When discussed in a medical context, traction therapy is defined as “the use of a pulling force to treat muscle and skeleton disorders.”
Depending on the area of the body, this may be to elongate the neck, spine, or other area which is causing pain or discomfort. And while devices used to accentuate this process are often debated regarding their effectiveness, they’ve actually been around for quite some time.
The history of traction therapy
The Burton Report explains that traction “is one of the most ancient (as well as one of the most modern) medical treatments known,” with appearances as far back as 3,000 B.C. This is when the Egyptians used them for a variety of skeletal conditions.
Even the more modern type of traction devices that most medical professionals are familiar with today have been around since the early 1930s which, according to The Burton Report, is “when W. Gayle Crutchfield (1900-1972) first introduced his cranial tongs for the purpose of cervical spine traction in order to restore normal vertebral alignment.”
Since then, traction devices have been used for a number of different musculoskeletal issues—both in-office and at home.
In-office traction use
Sol Cogan, DC, and founder of HealthQuest, says that, as far as in-office devices are concerned, he currently has eleven machines within seven offices, enabling him to provide traction-based services comfortably inside his practices, servicing patients who reside at various locations across Michigan.
One of the benefits of in-office traction use, according to Cogan is doctor focused. Specifically, Cogan says that it allows DCs to be more specific with treatment protocols, adding that it also enables them to isolate the anatomical area much better. Simply speaking it is “mechanical traction on steroids, no pun intended,” says Cogan.
There are patient benefits as well. The musculoskeletal conditions that Cogan says he commonly treats in-office with traction therapy include herniated discs, bulging discs, degenerative disc disease, and, less frequently, spinal stenosis.
While some studies have affirmed Cogan’s position that traction does help with certain conditions, one review published in the Journal of the American Physical Therapy Association points out that many pieces of research “do not allow clear conclusions due to the methodological flaws in their design and conduct.” Put simply, traction therapy may be an effective treatment option, however, because of poor studies, this cannot be ascertained for sure.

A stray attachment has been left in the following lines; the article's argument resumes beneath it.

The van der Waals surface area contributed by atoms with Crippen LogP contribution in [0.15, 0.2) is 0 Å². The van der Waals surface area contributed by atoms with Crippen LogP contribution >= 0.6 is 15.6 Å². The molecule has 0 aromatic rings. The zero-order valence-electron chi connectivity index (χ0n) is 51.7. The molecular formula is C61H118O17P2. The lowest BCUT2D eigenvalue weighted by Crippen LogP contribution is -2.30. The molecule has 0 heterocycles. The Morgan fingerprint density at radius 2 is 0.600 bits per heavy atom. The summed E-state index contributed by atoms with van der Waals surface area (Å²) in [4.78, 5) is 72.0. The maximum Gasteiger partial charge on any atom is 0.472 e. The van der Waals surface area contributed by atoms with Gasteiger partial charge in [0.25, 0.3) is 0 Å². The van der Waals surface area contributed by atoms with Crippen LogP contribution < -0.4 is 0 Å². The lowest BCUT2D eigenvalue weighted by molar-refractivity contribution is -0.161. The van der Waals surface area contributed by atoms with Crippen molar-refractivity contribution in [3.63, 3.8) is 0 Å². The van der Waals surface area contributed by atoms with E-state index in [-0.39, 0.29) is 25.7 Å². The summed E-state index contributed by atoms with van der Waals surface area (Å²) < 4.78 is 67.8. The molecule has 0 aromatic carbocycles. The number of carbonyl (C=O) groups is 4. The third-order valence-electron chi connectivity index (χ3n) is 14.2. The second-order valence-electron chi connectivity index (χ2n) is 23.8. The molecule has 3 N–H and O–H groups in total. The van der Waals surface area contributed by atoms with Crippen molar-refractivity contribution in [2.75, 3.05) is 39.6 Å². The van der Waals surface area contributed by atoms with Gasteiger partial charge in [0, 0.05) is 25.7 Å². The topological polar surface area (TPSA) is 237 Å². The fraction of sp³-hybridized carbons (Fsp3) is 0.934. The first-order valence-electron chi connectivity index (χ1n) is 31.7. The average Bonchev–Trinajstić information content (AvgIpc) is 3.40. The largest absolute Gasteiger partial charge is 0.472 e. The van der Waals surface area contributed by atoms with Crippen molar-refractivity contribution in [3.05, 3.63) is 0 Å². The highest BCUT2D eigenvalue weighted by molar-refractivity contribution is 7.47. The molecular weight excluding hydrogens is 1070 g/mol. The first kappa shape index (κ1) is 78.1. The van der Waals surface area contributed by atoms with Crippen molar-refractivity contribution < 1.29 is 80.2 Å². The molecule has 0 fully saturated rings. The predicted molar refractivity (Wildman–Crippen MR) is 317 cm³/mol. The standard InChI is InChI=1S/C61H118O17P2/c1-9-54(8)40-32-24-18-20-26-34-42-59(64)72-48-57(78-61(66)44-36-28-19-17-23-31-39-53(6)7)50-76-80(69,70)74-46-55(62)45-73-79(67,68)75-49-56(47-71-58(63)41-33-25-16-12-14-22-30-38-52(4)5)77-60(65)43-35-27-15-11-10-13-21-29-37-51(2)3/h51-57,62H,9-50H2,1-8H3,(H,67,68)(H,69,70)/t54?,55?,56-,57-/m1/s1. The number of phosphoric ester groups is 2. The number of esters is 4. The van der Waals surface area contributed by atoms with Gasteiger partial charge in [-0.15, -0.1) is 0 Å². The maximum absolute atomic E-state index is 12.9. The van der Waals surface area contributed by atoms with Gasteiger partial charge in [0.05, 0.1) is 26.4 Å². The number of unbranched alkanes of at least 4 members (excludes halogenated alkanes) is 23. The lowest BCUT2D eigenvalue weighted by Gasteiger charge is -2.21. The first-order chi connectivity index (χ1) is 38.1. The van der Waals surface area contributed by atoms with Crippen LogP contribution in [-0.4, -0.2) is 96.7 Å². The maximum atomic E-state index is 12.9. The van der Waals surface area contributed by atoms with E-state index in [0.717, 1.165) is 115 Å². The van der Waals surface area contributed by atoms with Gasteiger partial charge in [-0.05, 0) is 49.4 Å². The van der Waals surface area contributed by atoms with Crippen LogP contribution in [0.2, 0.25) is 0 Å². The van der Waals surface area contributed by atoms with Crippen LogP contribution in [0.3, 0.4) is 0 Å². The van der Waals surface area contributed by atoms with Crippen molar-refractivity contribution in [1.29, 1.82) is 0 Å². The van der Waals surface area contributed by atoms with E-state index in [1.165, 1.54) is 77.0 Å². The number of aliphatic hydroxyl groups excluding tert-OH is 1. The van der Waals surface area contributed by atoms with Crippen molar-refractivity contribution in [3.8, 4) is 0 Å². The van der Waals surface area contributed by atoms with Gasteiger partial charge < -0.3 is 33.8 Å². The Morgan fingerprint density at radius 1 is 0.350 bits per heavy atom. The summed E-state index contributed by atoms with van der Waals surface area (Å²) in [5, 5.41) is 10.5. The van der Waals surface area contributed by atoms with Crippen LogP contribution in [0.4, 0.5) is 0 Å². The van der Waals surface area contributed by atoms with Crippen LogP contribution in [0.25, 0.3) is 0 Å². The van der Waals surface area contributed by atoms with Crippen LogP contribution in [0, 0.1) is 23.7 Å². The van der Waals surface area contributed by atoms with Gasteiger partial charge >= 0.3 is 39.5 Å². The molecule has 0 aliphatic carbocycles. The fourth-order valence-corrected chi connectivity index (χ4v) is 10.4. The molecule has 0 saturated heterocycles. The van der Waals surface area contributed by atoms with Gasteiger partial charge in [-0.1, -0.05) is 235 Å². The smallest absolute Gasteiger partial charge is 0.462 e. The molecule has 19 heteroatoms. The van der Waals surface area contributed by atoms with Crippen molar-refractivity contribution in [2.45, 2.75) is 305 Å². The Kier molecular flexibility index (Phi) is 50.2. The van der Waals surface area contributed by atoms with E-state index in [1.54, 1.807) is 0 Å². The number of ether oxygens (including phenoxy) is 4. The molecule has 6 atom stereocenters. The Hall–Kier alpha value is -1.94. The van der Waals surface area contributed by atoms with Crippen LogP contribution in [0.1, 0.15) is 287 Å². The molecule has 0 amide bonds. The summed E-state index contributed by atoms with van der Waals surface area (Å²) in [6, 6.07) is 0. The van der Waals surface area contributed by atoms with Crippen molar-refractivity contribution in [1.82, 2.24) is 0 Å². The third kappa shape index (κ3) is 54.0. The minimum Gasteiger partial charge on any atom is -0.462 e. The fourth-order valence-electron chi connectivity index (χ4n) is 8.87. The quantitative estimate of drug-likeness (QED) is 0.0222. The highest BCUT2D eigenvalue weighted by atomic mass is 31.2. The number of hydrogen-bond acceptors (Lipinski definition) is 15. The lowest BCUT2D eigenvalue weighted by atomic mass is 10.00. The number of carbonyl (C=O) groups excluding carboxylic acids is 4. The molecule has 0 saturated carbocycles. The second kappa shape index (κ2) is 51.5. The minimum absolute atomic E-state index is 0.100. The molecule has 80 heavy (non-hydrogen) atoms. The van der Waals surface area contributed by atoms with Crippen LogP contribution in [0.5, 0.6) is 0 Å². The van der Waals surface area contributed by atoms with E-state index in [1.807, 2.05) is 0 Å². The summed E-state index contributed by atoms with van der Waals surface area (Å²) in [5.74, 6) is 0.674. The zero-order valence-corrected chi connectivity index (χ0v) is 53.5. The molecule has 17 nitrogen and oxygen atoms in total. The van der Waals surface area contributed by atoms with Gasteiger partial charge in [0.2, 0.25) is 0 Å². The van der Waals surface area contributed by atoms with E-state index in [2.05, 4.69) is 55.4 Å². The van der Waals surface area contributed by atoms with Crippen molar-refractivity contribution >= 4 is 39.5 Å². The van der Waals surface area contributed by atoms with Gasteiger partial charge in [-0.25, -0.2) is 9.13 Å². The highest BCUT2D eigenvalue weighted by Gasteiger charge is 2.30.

Regardless, Cogan advises that he’s used this therapy on thousands of patients to help them avoid spinal surgery when other treatments have failed. He’s even had many patients who were actually scheduled for surgery but, due to the progress they made with traction-based treatments such as spinal decompression, they were advised to continue with that therapy protocol in lieu of having the surgery.
Out-of-office traction device recommendations
Cogan says that he’s used traction devices in various other locations, such as in the Detroit Lions training facility, to name just one. This type of out-of-office treatment has also enabled Cogan to offer this particular remedy to a professional athlete who he says wouldn’t have played his last two seasons if it wasn’t for traction therapy.
Cogan adds that the NFL Hall of Famer Charlie Sanders went from a wheelchair to pain-free with this type of treatment. “The therapy just plain works on the right candidate,” he says.
Another option is to suggest traction devices for home use. Cogan says that he does do this occasionally, but generally just for supportive care. Furthermore, when he does suggest a patient use this type of treatment equipment at home, he only does so after the patient shows a clinical benefit in the office.